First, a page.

YES. All but one respondent reporting at least a $4,000 pay difference between a Master’s degree and Bachelor’s degree plus comparable experience had retention rates of 50% or higher over the past 3 years. All but two respondents reporting a $2,500 or lower pay difference between Master’s and Bachelor’s degree had retention rates of under 50% over the past 3 years.
    .

What can we learn from this survey?

  1. We know from the previous post that high turnover is costly and the earlier the therapist leaves, the more cost the agency incurs. Could the field of IFPS develop a screening tool that would help to identify applicants who are more likely to stay for a longer period of time?
    .
  2. Higher pay appears to be linked with higher retention while, at least in this survey, salary increases are not linked with higher retention. Perhaps IFPS therapists don’t factor in salary increases because they only occur annually, if at all? Agencies definitely do need to consider overall compensation if they want to retain therapists.
    .
  3. Therapists place value on earning a Master’s degree and expect greater compensation in return. IFPS agencies need to look at the difference in pay between Master’s level and Bachelor’s level therapists and make sure that obtaining a Master’s degree is incentivized and rewarded.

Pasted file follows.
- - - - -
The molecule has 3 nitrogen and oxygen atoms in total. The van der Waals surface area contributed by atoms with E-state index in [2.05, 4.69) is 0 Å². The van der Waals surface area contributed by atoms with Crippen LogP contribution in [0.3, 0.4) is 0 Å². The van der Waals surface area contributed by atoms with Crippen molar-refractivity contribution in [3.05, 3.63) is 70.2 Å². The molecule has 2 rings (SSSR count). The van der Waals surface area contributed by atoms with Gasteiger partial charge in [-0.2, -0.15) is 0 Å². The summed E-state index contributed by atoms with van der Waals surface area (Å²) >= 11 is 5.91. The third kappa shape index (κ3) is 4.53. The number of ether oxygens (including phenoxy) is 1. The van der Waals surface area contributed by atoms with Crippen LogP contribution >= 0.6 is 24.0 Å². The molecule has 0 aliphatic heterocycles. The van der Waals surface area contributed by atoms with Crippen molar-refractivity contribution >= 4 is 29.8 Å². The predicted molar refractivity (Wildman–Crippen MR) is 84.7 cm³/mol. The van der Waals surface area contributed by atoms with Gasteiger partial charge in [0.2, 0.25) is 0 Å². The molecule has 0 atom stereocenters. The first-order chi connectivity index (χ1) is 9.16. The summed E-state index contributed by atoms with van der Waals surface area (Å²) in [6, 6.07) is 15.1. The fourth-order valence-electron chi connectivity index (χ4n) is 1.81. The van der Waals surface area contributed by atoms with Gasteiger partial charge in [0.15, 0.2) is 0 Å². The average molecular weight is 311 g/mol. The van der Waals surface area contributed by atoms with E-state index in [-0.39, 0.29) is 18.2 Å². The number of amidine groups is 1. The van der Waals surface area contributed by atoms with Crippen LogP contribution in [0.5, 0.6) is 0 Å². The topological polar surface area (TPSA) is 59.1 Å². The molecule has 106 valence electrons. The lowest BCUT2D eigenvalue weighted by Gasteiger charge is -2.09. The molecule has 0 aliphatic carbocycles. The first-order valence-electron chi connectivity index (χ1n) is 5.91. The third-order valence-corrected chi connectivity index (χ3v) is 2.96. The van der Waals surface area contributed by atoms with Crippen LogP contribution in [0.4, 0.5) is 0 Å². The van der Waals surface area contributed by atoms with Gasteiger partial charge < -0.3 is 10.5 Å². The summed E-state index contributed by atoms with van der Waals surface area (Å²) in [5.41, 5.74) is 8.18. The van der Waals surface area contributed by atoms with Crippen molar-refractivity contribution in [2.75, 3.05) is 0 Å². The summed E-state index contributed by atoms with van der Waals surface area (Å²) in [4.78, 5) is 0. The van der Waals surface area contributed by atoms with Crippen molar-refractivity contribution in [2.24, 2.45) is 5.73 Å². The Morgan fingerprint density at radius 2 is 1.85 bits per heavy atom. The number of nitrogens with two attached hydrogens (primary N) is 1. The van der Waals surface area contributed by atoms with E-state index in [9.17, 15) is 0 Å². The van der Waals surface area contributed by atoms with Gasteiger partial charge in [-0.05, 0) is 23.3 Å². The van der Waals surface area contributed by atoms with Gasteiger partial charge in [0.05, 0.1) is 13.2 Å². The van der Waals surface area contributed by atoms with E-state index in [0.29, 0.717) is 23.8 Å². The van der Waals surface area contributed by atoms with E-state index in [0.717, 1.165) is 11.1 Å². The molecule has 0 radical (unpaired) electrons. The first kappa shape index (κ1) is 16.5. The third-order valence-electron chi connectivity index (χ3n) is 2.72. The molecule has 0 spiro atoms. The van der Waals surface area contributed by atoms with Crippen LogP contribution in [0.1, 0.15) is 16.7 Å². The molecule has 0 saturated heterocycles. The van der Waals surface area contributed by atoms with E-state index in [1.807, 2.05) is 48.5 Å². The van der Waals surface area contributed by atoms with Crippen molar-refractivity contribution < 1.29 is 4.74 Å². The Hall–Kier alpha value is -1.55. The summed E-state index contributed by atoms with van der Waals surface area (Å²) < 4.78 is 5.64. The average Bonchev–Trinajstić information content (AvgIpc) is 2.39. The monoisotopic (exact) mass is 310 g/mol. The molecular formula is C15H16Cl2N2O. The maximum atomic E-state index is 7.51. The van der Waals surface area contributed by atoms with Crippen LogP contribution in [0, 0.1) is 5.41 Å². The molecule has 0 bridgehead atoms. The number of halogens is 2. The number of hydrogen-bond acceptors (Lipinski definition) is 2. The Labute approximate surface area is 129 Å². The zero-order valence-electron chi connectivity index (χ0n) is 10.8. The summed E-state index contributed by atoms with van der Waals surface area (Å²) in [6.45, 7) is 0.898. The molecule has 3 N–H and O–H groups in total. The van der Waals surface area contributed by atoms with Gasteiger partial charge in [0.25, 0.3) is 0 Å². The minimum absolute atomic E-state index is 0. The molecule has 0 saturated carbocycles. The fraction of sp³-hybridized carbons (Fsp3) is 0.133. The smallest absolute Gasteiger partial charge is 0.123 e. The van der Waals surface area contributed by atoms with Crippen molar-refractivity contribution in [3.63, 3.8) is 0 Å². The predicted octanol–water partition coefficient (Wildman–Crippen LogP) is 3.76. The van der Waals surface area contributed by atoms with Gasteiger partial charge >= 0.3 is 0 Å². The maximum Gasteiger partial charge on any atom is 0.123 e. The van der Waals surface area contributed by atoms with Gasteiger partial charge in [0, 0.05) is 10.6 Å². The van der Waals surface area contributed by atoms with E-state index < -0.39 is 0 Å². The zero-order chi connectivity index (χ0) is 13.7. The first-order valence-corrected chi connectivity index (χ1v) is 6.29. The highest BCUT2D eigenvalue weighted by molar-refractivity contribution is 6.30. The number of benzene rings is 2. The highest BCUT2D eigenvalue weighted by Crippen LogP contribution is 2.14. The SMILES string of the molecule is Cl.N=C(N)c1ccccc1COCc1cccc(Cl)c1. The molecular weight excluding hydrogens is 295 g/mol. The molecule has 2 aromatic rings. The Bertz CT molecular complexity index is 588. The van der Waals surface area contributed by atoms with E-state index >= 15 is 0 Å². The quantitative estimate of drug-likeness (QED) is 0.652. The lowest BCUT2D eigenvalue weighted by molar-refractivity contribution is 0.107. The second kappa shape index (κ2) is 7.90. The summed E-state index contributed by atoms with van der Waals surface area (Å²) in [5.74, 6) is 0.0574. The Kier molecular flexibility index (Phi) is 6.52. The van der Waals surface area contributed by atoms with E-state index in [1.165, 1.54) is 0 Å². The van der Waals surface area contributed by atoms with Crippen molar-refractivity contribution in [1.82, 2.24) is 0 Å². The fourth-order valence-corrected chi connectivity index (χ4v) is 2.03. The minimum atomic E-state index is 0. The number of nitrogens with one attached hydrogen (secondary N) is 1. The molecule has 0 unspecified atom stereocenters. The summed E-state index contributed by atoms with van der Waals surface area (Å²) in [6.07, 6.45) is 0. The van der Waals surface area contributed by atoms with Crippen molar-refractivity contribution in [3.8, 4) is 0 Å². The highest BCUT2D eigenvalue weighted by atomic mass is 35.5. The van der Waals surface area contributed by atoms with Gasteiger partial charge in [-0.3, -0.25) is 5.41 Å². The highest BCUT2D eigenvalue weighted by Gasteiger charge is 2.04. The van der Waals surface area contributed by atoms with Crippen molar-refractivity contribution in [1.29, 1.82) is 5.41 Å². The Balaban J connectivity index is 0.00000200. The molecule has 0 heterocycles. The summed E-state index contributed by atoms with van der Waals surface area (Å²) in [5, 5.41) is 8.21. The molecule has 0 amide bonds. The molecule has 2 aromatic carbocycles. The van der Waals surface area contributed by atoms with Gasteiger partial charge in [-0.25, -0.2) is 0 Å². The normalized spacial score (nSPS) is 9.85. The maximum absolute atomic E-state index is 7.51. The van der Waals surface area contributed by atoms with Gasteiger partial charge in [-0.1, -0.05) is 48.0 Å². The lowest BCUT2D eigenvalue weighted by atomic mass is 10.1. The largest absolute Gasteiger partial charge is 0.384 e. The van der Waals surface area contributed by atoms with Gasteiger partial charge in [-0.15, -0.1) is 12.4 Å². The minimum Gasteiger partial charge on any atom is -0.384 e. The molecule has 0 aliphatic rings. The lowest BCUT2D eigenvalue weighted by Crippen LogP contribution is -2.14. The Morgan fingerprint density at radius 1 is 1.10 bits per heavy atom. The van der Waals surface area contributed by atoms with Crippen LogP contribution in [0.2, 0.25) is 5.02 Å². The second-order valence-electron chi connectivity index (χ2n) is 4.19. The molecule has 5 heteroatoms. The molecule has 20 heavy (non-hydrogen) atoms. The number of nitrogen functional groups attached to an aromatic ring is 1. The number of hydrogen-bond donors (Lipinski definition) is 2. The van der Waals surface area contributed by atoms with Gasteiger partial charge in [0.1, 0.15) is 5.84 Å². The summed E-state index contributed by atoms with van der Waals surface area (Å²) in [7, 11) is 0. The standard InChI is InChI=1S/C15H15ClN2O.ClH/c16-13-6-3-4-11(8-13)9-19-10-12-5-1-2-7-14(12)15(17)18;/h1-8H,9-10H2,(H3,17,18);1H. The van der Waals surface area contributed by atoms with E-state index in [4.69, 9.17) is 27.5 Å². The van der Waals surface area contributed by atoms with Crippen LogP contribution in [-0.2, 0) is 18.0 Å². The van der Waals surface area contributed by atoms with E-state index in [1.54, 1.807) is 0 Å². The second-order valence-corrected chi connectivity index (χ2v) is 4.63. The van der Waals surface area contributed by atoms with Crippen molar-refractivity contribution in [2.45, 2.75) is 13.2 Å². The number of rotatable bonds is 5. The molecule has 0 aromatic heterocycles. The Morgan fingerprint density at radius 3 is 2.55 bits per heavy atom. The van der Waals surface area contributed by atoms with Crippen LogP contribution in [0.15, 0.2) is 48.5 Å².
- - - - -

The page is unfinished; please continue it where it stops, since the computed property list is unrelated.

.
  4. In understanding why they stay, agencies need to know that therapists value flexibility above all else. So agencies need to emphasize flexibility when hiring, ask therapists what flexibility needs they have, and fulfill them!
    .
  5. Understandably, therapists leave IFPS agencies for higher pay but a very close second is “professional growth opportunity.” If IFPS agencies could meet this need, more therapists would stay.
    .

Sharing Ideas, Information, and Resources

  1. What tools and resources is your agency using to recruit and retain IFPS therapists?
    .